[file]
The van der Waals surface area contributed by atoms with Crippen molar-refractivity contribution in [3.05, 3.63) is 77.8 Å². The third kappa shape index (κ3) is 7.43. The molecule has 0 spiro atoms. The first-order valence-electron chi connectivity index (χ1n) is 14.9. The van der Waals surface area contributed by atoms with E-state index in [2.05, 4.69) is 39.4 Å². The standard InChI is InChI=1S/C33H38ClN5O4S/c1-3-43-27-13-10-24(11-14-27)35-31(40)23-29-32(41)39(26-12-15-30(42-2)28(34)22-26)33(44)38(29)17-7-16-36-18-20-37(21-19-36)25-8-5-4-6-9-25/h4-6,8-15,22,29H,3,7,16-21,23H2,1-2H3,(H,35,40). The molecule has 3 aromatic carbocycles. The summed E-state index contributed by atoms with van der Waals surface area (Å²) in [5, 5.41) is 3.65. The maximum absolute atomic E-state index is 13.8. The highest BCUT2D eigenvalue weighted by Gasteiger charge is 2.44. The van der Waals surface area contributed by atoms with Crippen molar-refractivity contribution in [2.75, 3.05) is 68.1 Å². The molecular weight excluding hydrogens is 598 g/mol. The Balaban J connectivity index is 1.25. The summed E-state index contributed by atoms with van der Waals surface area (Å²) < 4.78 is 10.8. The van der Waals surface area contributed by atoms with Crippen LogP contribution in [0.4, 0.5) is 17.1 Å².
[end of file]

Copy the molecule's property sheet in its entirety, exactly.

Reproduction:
The van der Waals surface area contributed by atoms with Crippen molar-refractivity contribution in [3.05, 3.63) is 77.8 Å². The third kappa shape index (κ3) is 7.43. The molecule has 0 spiro atoms. The first-order valence-electron chi connectivity index (χ1n) is 14.9. The van der Waals surface area contributed by atoms with E-state index in [2.05, 4.69) is 39.4 Å². The standard InChI is InChI=1S/C33H38ClN5O4S/c1-3-43-27-13-10-24(11-14-27)35-31(40)23-29-32(41)39(26-12-15-30(42-2)28(34)22-26)33(44)38(29)17-7-16-36-18-20-37(21-19-36)25-8-5-4-6-9-25/h4-6,8-15,22,29H,3,7,16-21,23H2,1-2H3,(H,35,40). The molecule has 3 aromatic carbocycles. The summed E-state index contributed by atoms with van der Waals surface area (Å²) in [5, 5.41) is 3.65. The maximum absolute atomic E-state index is 13.8. The highest BCUT2D eigenvalue weighted by Gasteiger charge is 2.44. The van der Waals surface area contributed by atoms with Crippen molar-refractivity contribution in [2.75, 3.05) is 68.1 Å². The molecular weight excluding hydrogens is 598 g/mol. The Balaban J connectivity index is 1.25. The summed E-state index contributed by atoms with van der Waals surface area (Å²) < 4.78 is 10.8. The van der Waals surface area contributed by atoms with Crippen LogP contribution in [0.4, 0.5) is 17.1 Å².